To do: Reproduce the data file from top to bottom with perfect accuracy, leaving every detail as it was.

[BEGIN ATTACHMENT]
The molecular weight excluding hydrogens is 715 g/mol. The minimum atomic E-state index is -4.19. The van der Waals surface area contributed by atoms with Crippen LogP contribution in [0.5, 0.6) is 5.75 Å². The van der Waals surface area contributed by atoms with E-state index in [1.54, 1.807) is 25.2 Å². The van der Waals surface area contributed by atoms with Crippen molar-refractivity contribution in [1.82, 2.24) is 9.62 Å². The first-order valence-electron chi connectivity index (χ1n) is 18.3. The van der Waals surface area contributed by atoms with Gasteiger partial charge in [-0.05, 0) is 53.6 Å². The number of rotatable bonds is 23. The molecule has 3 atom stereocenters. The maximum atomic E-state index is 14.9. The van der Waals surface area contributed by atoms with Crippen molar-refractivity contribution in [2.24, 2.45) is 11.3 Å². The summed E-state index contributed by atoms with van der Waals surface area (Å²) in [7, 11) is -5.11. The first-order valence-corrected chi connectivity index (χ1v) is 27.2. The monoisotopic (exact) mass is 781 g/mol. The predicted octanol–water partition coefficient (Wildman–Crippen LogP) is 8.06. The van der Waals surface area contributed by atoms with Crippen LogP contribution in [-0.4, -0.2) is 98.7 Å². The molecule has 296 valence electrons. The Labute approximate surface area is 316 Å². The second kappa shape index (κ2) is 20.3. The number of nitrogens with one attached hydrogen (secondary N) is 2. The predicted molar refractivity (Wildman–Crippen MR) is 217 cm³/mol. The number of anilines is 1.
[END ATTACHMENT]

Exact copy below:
The molecular weight excluding hydrogens is 715 g/mol. The minimum atomic E-state index is -4.19. The van der Waals surface area contributed by atoms with Crippen LogP contribution in [0.5, 0.6) is 5.75 Å². The van der Waals surface area contributed by atoms with E-state index in [1.54, 1.807) is 25.2 Å². The van der Waals surface area contributed by atoms with Crippen molar-refractivity contribution in [1.82, 2.24) is 9.62 Å². The first-order valence-electron chi connectivity index (χ1n) is 18.3. The van der Waals surface area contributed by atoms with Gasteiger partial charge in [-0.05, 0) is 53.6 Å². The number of rotatable bonds is 23. The molecule has 3 atom stereocenters. The maximum atomic E-state index is 14.9. The van der Waals surface area contributed by atoms with Crippen molar-refractivity contribution in [2.24, 2.45) is 11.3 Å². The summed E-state index contributed by atoms with van der Waals surface area (Å²) in [7, 11) is -5.11. The first-order valence-corrected chi connectivity index (χ1v) is 27.2. The monoisotopic (exact) mass is 781 g/mol. The predicted octanol–water partition coefficient (Wildman–Crippen LogP) is 8.06. The van der Waals surface area contributed by atoms with Crippen LogP contribution in [-0.4, -0.2) is 98.7 Å². The molecule has 296 valence electrons. The Labute approximate surface area is 316 Å². The second kappa shape index (κ2) is 20.3. The number of nitrogens with one attached hydrogen (secondary N) is 2. The predicted molar refractivity (Wildman–Crippen MR) is 217 cm³/mol. The number of anilines is 1.